Three vessels with an estimated 227 people on board sent out distress calls on Thursday while passing about 50 miles south of the Italian island of Lampedusa. A dispute between the Maltese and Italian government over who had responsibility may have delayed rescue operations.
Rescue operations were eventually undertaken by two Italian coastguard vessels, who took the migrants to Tripoli in Lybia, without stopping in an Italian port.
The Italian Minister of the Interior Roberto Maroni was reported to have said that this is “an historical achievement after one year of bilateral negotiations with Libya”. Libya and Italy have signed a Friendship Treaty and related agreements that include provisions on combating irregular migration, including through joint patrolling of seas.
Amnesty International has said that, by failing to protect the rights of migrants and asylum-seekers rescued at sea, the Italian and Maltese governments have breached their international obligations.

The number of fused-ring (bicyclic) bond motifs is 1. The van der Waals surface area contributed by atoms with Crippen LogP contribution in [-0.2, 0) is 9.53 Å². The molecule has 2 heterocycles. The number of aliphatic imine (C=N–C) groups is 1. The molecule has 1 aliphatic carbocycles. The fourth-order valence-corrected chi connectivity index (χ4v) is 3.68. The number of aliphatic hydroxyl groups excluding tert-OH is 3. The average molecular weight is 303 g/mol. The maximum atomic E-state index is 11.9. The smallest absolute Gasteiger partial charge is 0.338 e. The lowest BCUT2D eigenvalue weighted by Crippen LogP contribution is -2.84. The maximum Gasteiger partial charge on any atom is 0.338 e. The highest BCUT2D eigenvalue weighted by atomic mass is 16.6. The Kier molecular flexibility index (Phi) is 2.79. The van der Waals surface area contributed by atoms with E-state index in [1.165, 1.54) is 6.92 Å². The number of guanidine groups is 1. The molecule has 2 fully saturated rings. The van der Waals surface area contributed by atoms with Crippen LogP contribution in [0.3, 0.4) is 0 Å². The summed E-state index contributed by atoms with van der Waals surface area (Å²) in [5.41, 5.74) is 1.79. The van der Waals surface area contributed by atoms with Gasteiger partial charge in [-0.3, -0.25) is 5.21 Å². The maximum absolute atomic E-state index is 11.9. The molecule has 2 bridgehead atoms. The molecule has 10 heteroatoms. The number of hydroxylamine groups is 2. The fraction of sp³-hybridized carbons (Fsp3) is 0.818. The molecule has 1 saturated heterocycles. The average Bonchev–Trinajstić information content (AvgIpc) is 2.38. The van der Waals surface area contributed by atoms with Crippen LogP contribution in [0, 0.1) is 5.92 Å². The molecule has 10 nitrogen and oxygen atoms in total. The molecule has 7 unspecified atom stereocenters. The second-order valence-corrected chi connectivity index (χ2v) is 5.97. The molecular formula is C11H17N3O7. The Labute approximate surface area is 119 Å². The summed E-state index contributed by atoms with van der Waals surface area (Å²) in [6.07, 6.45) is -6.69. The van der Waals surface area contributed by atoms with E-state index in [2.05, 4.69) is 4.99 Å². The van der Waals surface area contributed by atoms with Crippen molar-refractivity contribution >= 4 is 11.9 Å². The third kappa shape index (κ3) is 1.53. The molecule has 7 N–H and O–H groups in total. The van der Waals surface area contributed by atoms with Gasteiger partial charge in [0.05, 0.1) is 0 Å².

“The lives and safety of migrants and asylum-seekers have been placed at risk first by a squabble between the Italian and Maltese authorities over their obligations to respond to maritime distress calls, and then by the Italian government’s unprecedented decision to send them to the Libyan capital Tripoli, without assessing their protection needs,” said Nicola Duckworth, Amnesty International’s Europe and Central Asia Programme Director.
“Disputes over jurisdiction or responsibility should neither prevent nor delay the rescue and assistance of people who are at risk of drowning. States must ensure that any international cooperation or assistance efforts, including border controls or immigration policies, do not result in human rights abuses.”